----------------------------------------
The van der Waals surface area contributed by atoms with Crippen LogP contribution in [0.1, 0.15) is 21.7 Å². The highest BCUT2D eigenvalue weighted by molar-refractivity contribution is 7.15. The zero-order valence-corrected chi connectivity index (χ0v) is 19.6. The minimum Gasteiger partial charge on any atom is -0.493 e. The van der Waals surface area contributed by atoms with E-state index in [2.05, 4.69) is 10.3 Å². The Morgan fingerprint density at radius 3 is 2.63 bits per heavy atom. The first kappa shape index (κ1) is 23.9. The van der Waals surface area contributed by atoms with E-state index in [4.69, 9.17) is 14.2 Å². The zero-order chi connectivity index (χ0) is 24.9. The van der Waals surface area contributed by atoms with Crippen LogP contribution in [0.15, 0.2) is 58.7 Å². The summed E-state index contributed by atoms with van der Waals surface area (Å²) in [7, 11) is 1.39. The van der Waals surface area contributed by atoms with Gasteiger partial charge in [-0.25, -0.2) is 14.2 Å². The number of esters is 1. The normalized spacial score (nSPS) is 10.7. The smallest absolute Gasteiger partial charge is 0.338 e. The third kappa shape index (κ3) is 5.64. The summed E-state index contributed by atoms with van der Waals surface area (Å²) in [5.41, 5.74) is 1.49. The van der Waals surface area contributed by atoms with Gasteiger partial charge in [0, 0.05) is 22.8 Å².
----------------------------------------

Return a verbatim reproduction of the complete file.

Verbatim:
The van der Waals surface area contributed by atoms with Crippen LogP contribution in [0.1, 0.15) is 21.7 Å². The highest BCUT2D eigenvalue weighted by molar-refractivity contribution is 7.15. The zero-order valence-corrected chi connectivity index (χ0v) is 19.6. The minimum Gasteiger partial charge on any atom is -0.493 e. The van der Waals surface area contributed by atoms with E-state index in [2.05, 4.69) is 10.3 Å². The Morgan fingerprint density at radius 3 is 2.63 bits per heavy atom. The first kappa shape index (κ1) is 23.9. The van der Waals surface area contributed by atoms with E-state index in [4.69, 9.17) is 14.2 Å². The zero-order chi connectivity index (χ0) is 24.9. The van der Waals surface area contributed by atoms with Crippen LogP contribution in [0.15, 0.2) is 58.7 Å². The summed E-state index contributed by atoms with van der Waals surface area (Å²) in [7, 11) is 1.39. The van der Waals surface area contributed by atoms with Gasteiger partial charge in [-0.25, -0.2) is 14.2 Å². The number of esters is 1. The normalized spacial score (nSPS) is 10.7. The smallest absolute Gasteiger partial charge is 0.338 e. The third kappa shape index (κ3) is 5.64. The summed E-state index contributed by atoms with van der Waals surface area (Å²) in [5.41, 5.74) is 1.49. The van der Waals surface area contributed by atoms with Gasteiger partial charge in [0, 0.05) is 22.8 Å².